It is the story of the Galactic Empire, crumbling after twelve thousand years of rule. And it is the particular story of psycho-historian Hari Seldon, the only man who can see the horrors the future has in store: a dark age of ignorance, barbarism and violence that will last for thirty thousand years. Gathering together a band of courageous men ...Read MoreIt is the story of the Galactic Empire, crumbling after twelve thousand years of rule. And it is the particular story of psycho-historian Hari Seldon, the only man who can see the horrors the future has in store: a dark age of ignorance, barbarism and violence that will last for thirty thousand years. Gathering together a band of courageous men and women, Seldon leads them to a hidden location at the edge of the galaxy where he hopes they can preserve human knowledge and wisdom against all who would destroy them. Asimov went on to add numerous sequels and prequels to the trilogy, building up what has become known as the Foundation series, but it is the original three books, first published in the Forties and Fifties, which remain the most powerful, imaginative and breathtaking.Read Less
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I am replacing my existing paperbacks, especially those that have been read repeatedly over 40 years, and the Foundation triology is Asimov's best work, in my opinion.
Jul 12, 2007
An old classic with powerful ideas. Asimov develops Psychohistory, a branch of mathematics that deals with predicting social and cultural behaviors and trends far into the future. It's application is to a galactic civilization that is crumbling but doesn't know it. He sets up a special body designed to shorten the coming dark ages from 30 to 12 millenia. There is a second, secret, body, well versed in Psychohistory, that guides certain events so that the predictions unfold as calculated. But even the best laid plans ... Broad in scope and very well thought out. I loved the idea of social inertia - analogous to physical inertia. Newton's Laws of Motion applied to social movement.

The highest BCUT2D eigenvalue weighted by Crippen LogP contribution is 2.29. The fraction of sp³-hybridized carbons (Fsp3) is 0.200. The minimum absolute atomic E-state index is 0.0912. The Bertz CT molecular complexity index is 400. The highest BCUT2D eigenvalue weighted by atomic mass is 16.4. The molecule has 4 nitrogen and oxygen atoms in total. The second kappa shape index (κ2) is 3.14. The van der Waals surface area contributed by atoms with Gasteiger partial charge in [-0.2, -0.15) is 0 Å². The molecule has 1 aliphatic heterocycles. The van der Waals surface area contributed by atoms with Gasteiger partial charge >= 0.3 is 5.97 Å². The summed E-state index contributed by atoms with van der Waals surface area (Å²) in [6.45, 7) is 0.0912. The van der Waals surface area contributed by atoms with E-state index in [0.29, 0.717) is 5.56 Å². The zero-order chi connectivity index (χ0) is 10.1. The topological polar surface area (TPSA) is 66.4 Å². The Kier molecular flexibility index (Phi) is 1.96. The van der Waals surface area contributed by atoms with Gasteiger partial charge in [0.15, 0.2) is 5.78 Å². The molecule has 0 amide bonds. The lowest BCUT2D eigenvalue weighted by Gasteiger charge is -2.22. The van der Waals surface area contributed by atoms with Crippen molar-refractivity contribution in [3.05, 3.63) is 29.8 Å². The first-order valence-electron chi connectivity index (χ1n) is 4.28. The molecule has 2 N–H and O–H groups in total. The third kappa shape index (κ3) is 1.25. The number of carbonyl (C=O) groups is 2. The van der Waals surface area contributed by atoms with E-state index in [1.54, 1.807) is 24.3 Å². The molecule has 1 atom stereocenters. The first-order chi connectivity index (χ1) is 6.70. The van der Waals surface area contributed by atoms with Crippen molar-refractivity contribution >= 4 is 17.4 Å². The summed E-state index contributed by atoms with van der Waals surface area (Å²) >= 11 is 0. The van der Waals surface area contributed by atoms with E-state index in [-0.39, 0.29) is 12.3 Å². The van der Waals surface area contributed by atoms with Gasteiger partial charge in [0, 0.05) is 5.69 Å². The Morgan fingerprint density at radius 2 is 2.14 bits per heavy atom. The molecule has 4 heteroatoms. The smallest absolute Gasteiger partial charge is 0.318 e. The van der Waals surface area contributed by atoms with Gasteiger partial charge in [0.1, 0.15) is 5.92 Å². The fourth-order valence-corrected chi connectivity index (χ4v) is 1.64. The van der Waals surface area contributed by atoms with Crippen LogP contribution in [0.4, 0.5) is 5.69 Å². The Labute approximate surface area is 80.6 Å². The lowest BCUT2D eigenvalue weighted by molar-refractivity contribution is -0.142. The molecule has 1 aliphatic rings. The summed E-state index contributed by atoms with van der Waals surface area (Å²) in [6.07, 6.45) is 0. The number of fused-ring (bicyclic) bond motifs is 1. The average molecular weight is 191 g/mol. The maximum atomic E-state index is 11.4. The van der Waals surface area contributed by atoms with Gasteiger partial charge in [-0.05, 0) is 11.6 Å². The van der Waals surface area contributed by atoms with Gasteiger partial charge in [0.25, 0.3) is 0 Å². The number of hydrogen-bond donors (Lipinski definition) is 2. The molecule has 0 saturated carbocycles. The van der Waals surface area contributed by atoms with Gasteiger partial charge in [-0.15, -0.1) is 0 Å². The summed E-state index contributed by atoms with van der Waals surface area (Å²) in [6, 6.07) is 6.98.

Apr 26, 2007
Best for a Reason
The first time this trilogy was gathered together in this one-volume edition by Doubleday marked a wonderful event: more people were given access to the series given the Hugo award for the Best Series of all time. And the Foundation trilogy deserved it. It was awarded this honor over the Lensman series and the Lord of the Rings. What makes the Foundation so monumental is that it defined the way modern science fiction was to be written. Asimov was already established as a master of the art. He made himself the benchmark for other writers to aspire to by creating this series. There were four other books written in association with the original trilogy, he wrote the fourth and onward because his readers demanded it. And these were the ones that started it all.
Asimov has, in these stories, heroes and heroines who are far from perfect. Indeed, they are not exactly hero material, but what makes them heroes is that they are in the right place at the right time. Their courage is stepped up as they do what must be done to preserve the human race through 1,000 years of decay and destruction through the psychoanalytic science of Hari Seldon. If the Seldon plan were to fail, the now-decaying Empire would fall and humanity would descend into 30,000 years of darkness and despair.
The characterization and overall storytelling technique make these stories stand out as still three of the best that science fiction has to offer.
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